Simpson University’s Shasta County Upward Bound programs at Anderson Union and West Valley high schools utilized the funds to collaborate with UC Davis’ Upward Bound programs at the same schools for a STEAM-focused field trip for 80 students. The group visited numerous college campuses and other educational venues, including CSU Long Beach, Cal Poly San Luis Obispo, CSU Northridge, UCLA, UC Merced, UC Santa Barbara, Santa Barbara City College, the California Science Center in Los Angeles, and the Disney Youth Education program.

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“I heard time and time again from many of the students—all of whom are either potential first-generation college students, or from low-income families, or both—that their eyes were opened to the vast array of options for their post-secondary education,” said Mike Martin, Upward Bound director for Shasta County.

Some of the field trip tour guides were specifically selected as former Upward Bound participants, Martin said. “They delivered strong messages to our students about how the support they received through Upward Bound opened doors for them and prepared them for the transition to life at a university,” he said.

At West Valley and Anderson high schools, the grant funds also went toward the purchase of robotics equipment, drones, GoPro cameras, STEAM curriculum, and the creation of work-study positions.

The national Upward Bound program helps high school students from low-income families and families where neither parent has earned a college degree prepare for college entrance.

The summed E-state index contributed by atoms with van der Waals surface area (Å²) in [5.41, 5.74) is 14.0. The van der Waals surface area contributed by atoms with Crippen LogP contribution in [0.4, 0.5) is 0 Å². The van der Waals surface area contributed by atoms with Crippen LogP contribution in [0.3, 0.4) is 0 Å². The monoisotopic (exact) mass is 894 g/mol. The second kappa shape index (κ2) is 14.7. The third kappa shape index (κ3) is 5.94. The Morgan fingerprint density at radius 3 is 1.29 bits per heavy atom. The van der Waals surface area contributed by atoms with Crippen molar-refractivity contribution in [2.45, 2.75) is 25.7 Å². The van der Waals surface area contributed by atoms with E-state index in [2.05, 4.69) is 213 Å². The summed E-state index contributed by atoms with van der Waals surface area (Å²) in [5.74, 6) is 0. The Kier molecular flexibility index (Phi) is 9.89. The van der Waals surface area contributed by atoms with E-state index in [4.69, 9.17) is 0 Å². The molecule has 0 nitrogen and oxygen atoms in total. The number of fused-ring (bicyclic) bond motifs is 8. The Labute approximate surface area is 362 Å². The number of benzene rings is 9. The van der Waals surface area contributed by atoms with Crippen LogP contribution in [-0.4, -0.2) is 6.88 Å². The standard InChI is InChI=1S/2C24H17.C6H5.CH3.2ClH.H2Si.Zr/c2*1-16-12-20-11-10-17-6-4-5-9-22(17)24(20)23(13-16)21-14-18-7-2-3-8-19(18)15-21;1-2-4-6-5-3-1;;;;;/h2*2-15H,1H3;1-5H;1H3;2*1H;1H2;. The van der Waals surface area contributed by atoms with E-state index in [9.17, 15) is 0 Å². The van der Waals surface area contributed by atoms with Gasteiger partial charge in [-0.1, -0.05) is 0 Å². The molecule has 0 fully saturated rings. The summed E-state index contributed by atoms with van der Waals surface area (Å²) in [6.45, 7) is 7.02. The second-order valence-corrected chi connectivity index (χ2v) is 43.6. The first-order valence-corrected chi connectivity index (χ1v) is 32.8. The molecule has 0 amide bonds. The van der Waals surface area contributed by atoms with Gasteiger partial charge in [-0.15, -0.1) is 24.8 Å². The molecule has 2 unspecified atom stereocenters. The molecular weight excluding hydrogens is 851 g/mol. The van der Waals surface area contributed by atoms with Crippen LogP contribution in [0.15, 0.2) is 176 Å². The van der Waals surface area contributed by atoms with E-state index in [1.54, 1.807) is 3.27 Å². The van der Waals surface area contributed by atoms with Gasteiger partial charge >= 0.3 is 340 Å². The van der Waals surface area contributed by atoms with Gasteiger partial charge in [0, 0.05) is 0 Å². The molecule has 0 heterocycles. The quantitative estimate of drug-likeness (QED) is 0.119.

Related stories:
– Simpson University Hosts 150 Students for Upward Bound Summer Program
– KRCR-TV: Local high school students move on campus, experience college life, thanks to $5M grant

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Simpson University, founded in 1921, moved to Redding 30 years ago and will celebrate its centennial in 2021. In addition to offering 25 majors in its traditional undergraduate program, the university has graduated more than 4,000 North State adults from its ASPIRE degree-completion program, and nearly 3,000 from its School of Education. It has a No. 8-ranked School of Nursing, a seminary, and master’s programs in counseling psychology and organizational leadership. Simpson University is recognized nationally by Colleges of Distinction.

Simpson is launching new athletics programs in track and field, swimming and diving, women’s wrestling, and men’s volleyball, as well as a bass fishing team. The university is also working to better serve transfer students from community colleges through its commitment to Associate Degree for Transfer agreements, and it is offering new scholarships.

Learn more about Simpson University at simpsonu.edu. Follow university news at simpsonunews.com.

Upward Bound Siskiyou County Students Experience Big City on Trip

REDDING, Calif.—Simpson University staff members working for Upward Bound took 31 Siskiyou County high school students to visit college campuses, the state Capitol, and a museum during Veterans Day weekend.